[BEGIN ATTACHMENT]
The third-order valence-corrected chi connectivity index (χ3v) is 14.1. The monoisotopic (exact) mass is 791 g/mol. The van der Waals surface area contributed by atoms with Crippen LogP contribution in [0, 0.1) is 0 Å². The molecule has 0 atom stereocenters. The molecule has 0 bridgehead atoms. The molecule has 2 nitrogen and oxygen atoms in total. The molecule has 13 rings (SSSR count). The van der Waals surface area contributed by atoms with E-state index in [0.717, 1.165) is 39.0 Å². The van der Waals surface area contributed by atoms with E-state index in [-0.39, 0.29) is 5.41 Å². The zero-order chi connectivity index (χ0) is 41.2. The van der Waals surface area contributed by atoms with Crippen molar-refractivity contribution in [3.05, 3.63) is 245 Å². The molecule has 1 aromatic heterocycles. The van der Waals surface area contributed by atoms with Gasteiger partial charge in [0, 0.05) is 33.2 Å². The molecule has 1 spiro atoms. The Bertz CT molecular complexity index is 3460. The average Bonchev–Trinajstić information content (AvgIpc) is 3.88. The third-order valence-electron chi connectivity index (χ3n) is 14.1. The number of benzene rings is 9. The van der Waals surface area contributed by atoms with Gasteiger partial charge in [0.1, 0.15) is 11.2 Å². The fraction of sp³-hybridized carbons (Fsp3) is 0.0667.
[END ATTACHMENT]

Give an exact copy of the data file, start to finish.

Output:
The third-order valence-corrected chi connectivity index (χ3v) is 14.1. The monoisotopic (exact) mass is 791 g/mol. The van der Waals surface area contributed by atoms with Crippen LogP contribution in [0, 0.1) is 0 Å². The molecule has 0 atom stereocenters. The molecule has 0 bridgehead atoms. The molecule has 2 nitrogen and oxygen atoms in total. The molecule has 13 rings (SSSR count). The van der Waals surface area contributed by atoms with E-state index in [0.717, 1.165) is 39.0 Å². The van der Waals surface area contributed by atoms with E-state index in [-0.39, 0.29) is 5.41 Å². The zero-order chi connectivity index (χ0) is 41.2. The van der Waals surface area contributed by atoms with Crippen molar-refractivity contribution in [3.05, 3.63) is 245 Å². The molecule has 1 aromatic heterocycles. The van der Waals surface area contributed by atoms with Gasteiger partial charge in [0, 0.05) is 33.2 Å². The molecule has 1 spiro atoms. The Bertz CT molecular complexity index is 3460. The average Bonchev–Trinajstić information content (AvgIpc) is 3.88. The third-order valence-electron chi connectivity index (χ3n) is 14.1. The number of benzene rings is 9. The van der Waals surface area contributed by atoms with Gasteiger partial charge in [0.1, 0.15) is 11.2 Å². The fraction of sp³-hybridized carbons (Fsp3) is 0.0667.